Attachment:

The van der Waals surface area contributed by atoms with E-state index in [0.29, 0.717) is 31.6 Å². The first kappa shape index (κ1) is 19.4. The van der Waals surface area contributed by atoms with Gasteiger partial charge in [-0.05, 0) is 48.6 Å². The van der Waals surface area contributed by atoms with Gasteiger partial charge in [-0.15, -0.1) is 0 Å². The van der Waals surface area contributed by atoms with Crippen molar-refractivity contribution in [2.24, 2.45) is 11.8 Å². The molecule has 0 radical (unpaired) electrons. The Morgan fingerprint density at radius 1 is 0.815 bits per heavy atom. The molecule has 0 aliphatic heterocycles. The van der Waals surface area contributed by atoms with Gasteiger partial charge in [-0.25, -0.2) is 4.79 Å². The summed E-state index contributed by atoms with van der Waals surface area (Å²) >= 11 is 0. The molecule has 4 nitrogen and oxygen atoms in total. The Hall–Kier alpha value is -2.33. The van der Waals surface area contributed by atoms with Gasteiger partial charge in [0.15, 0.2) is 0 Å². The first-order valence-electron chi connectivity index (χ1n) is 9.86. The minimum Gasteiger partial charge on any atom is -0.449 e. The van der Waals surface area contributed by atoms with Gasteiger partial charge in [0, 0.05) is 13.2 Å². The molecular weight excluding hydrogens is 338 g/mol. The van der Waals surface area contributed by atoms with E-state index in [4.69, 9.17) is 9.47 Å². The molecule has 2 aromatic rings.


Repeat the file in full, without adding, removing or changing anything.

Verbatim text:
The van der Waals surface area contributed by atoms with E-state index in [0.29, 0.717) is 31.6 Å². The first kappa shape index (κ1) is 19.4. The van der Waals surface area contributed by atoms with Gasteiger partial charge in [-0.05, 0) is 48.6 Å². The van der Waals surface area contributed by atoms with Gasteiger partial charge in [-0.15, -0.1) is 0 Å². The van der Waals surface area contributed by atoms with Crippen molar-refractivity contribution in [2.24, 2.45) is 11.8 Å². The molecule has 0 radical (unpaired) electrons. The Morgan fingerprint density at radius 1 is 0.815 bits per heavy atom. The molecule has 0 aliphatic heterocycles. The van der Waals surface area contributed by atoms with Gasteiger partial charge in [-0.25, -0.2) is 4.79 Å². The summed E-state index contributed by atoms with van der Waals surface area (Å²) >= 11 is 0. The molecule has 4 nitrogen and oxygen atoms in total. The Hall–Kier alpha value is -2.33. The van der Waals surface area contributed by atoms with Gasteiger partial charge in [0.15, 0.2) is 0 Å². The first-order valence-electron chi connectivity index (χ1n) is 9.86. The minimum Gasteiger partial charge on any atom is -0.449 e. The van der Waals surface area contributed by atoms with Gasteiger partial charge in [0, 0.05) is 13.2 Å². The molecular weight excluding hydrogens is 338 g/mol. The van der Waals surface area contributed by atoms with E-state index in [4.69, 9.17) is 9.47 Å². The molecule has 2 aromatic rings.